Was reading the Motion Proposal for Indexing of Neurons discussion, when I came across a comment from Jan (CTO of DFINITY I’m assuming) saying that the DFINITY foundation has decided to vote in favor of the proposal (source). I 100% appreciate this transparency and communication, but it sparked the following question.
What’s the high level process by which the DFINITY foundation comes to making such voting decisions with respect to governance proposals. Is there a board with a group of members that are investors/work at DFINITY, and if so, how large is this governing body? How do they decide to vote for or against a proposal, or to abstain from voting?
Totally understand if the foundation wants to keep this process behind closed doors, but figured was at least worth asking
I drafted a blog/forum post on DFINITY starting to vote on motion proposals, but it seems there was a miscommunication (and I take my share of responsibility here) about the timing between starting to vote (and the publishing of the post). This was also intended to be timed with the new dashboard feature that shows the voting history of a proposal and named neurons.
We plan to post an update soon (just going through a few changes/updates).
(I should be transparent that Foundation also did vote on some of the Wenzel’s educational motion proposals because they were considered “harmless” to vote on… and foundation did not want to leave the NNS rewards on the table since governance proposals count for so much)
Okay, yes I think this was a bit of a blunder/miscommunication. DFINITY had a commitment as I saw it not to vote, and then to just start voting without any explanation I feel is not appropriate.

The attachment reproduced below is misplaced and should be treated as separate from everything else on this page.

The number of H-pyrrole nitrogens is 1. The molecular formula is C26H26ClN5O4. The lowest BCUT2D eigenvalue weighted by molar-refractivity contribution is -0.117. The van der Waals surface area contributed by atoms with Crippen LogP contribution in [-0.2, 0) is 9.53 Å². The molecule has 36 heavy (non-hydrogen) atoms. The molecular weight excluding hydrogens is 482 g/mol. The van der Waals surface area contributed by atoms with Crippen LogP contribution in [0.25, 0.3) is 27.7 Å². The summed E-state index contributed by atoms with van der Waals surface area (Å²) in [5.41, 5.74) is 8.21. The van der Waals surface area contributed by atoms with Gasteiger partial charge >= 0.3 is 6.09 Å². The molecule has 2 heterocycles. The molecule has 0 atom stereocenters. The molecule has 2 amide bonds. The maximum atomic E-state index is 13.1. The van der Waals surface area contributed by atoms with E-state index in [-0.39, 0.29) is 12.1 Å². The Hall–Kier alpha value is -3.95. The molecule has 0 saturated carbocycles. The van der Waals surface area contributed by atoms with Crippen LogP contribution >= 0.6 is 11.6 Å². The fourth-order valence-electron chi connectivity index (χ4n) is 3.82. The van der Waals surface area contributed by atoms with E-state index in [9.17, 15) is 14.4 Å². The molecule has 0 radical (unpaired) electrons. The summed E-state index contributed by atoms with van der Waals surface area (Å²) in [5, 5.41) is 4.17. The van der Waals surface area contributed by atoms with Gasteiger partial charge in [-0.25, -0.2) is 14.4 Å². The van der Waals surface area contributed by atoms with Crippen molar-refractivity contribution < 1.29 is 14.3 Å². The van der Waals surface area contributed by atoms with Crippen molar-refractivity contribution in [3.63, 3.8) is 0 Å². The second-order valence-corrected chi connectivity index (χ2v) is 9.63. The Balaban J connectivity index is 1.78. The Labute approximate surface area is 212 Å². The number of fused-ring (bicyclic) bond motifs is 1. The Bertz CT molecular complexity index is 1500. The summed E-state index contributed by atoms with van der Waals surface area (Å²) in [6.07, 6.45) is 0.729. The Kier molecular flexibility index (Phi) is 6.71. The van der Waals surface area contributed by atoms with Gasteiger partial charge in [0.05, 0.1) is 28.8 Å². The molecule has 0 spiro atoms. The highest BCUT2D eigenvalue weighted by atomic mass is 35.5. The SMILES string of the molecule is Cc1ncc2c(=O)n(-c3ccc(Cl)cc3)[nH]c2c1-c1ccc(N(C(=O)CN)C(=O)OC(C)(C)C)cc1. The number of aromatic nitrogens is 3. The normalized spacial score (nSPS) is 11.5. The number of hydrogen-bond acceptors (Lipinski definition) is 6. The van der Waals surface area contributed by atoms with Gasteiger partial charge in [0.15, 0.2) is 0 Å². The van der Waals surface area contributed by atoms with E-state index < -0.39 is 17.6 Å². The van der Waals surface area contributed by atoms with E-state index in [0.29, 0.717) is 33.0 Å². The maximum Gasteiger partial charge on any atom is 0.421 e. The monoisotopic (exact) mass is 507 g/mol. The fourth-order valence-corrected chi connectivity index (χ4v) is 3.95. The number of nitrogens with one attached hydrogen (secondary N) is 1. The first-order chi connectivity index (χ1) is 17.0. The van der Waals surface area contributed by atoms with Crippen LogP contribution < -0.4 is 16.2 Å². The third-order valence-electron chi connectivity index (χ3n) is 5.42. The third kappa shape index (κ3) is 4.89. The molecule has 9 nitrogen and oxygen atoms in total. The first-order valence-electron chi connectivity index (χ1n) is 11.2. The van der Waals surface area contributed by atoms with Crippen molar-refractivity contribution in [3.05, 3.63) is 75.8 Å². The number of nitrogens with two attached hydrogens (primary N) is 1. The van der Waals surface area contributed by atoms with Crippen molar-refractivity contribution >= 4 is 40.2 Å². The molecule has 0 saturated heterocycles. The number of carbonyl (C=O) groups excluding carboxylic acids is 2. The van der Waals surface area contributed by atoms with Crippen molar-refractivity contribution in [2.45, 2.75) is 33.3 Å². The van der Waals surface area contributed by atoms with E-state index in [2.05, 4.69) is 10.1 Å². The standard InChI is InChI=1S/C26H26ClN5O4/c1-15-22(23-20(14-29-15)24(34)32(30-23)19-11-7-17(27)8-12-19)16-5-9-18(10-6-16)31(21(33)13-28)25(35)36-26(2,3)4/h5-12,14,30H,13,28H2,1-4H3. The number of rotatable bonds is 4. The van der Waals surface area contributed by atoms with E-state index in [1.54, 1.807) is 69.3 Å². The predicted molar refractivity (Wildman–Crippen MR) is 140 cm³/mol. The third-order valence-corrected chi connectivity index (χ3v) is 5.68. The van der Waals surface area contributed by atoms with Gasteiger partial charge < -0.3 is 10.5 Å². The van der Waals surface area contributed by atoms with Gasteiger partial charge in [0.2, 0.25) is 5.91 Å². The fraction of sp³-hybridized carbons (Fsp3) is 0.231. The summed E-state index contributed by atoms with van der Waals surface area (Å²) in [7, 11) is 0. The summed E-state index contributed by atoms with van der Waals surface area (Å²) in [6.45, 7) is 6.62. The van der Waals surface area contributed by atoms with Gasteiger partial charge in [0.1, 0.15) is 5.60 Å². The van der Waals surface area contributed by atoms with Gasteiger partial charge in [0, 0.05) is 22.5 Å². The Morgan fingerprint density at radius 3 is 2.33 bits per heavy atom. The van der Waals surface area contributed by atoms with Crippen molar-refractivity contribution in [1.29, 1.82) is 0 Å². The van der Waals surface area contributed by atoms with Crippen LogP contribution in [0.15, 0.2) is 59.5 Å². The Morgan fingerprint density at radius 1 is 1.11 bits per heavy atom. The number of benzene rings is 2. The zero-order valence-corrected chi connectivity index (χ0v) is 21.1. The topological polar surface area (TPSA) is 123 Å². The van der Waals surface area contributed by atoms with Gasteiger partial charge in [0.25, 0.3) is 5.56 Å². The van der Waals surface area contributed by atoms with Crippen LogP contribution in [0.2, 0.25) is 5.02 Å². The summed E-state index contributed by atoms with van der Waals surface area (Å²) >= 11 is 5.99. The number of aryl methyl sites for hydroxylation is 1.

But maybe DFINITY never really committed to not voting? I can’t find the exact posts where the decision to not vote was made. If there was a commitment I would have liked to see a public stance change instead of just starting to vote.
That is totally fair. I do not think “not voting on proposals” was a commitment so much as us voicing our current strategy (as other entities do). The strategy was to abstain.
To your point, I will go back to earlier communication to confirm it was not communicated as a “commitment” (even hinting at it would be a misstep on our part). I do not want to summarize a messier version of the upcoming post but it may help if i tell you that it aims to answer two questions:
“Totally understand if the foundation wants to keep this process behind closed doors, but figured was at least worth asking ”
Why should we understand if the foundation wants to keep this process behind closed doors? Corporations are forced by regulations to have a certain level of transparency. Nothing similar applies to crypto yet. I hope nations introduce regulation to make various ‘non-profit’ crypto-related Foundations provide more information on their governance processes, because it doesn’t seem like said foundations are going to do it without being pushed. Regulation forcing transparency will prevent the emergence of mini-Putins, little dictators in their own domain impervious to criticism from the community at large.
I have indicated many times in the recent month that Dfinity typically abstains from voting on governance proposals, but I have intentionally tried to present that information as an observation made by me and not a commitment made by Dfinity. I think I actually stated it was a commitment on one occasion in the ICP Maximalist Network telegram group and it was quickly pointed out by someone at Dfinity that it hasn’t been a commitment. Hence, I have tried to be careful about how this information is presented. I say this because I agree that Dfinity has not made a commitment to abstaining from governance proposals. I have been listening for this type of information.